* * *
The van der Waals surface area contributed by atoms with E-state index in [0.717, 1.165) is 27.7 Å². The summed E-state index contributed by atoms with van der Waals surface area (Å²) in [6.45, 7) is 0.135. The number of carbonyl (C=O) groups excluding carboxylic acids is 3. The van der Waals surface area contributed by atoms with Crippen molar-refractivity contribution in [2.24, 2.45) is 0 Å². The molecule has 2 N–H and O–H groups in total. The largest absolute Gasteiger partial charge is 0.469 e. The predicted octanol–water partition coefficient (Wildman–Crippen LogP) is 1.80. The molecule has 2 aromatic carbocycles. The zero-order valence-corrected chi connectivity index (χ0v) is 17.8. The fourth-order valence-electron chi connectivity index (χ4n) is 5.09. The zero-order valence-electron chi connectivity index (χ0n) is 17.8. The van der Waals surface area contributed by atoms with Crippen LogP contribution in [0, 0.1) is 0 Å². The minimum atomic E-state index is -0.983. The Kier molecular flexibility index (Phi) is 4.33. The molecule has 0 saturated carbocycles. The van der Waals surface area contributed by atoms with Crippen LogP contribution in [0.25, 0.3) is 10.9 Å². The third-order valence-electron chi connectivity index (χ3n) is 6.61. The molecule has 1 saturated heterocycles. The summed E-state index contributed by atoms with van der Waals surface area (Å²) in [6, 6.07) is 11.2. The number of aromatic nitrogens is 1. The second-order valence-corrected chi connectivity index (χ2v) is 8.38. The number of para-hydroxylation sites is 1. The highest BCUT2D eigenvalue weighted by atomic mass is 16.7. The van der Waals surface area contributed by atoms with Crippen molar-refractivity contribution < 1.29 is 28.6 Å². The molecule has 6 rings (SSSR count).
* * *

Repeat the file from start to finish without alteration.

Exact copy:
The van der Waals surface area contributed by atoms with E-state index in [0.717, 1.165) is 27.7 Å². The summed E-state index contributed by atoms with van der Waals surface area (Å²) in [6.45, 7) is 0.135. The number of carbonyl (C=O) groups excluding carboxylic acids is 3. The van der Waals surface area contributed by atoms with Crippen molar-refractivity contribution in [2.24, 2.45) is 0 Å². The molecule has 2 N–H and O–H groups in total. The largest absolute Gasteiger partial charge is 0.469 e. The predicted octanol–water partition coefficient (Wildman–Crippen LogP) is 1.80. The molecule has 2 aromatic carbocycles. The zero-order valence-corrected chi connectivity index (χ0v) is 17.8. The fourth-order valence-electron chi connectivity index (χ4n) is 5.09. The zero-order valence-electron chi connectivity index (χ0n) is 17.8. The van der Waals surface area contributed by atoms with Crippen LogP contribution in [0, 0.1) is 0 Å². The minimum atomic E-state index is -0.983. The Kier molecular flexibility index (Phi) is 4.33. The molecule has 0 saturated carbocycles. The van der Waals surface area contributed by atoms with Crippen LogP contribution in [0.25, 0.3) is 10.9 Å². The third-order valence-electron chi connectivity index (χ3n) is 6.61. The molecule has 1 saturated heterocycles. The summed E-state index contributed by atoms with van der Waals surface area (Å²) in [6, 6.07) is 11.2. The number of aromatic nitrogens is 1. The second-order valence-corrected chi connectivity index (χ2v) is 8.38. The number of para-hydroxylation sites is 1. The highest BCUT2D eigenvalue weighted by atomic mass is 16.7. The van der Waals surface area contributed by atoms with Crippen molar-refractivity contribution < 1.29 is 28.6 Å². The molecule has 6 rings (SSSR count).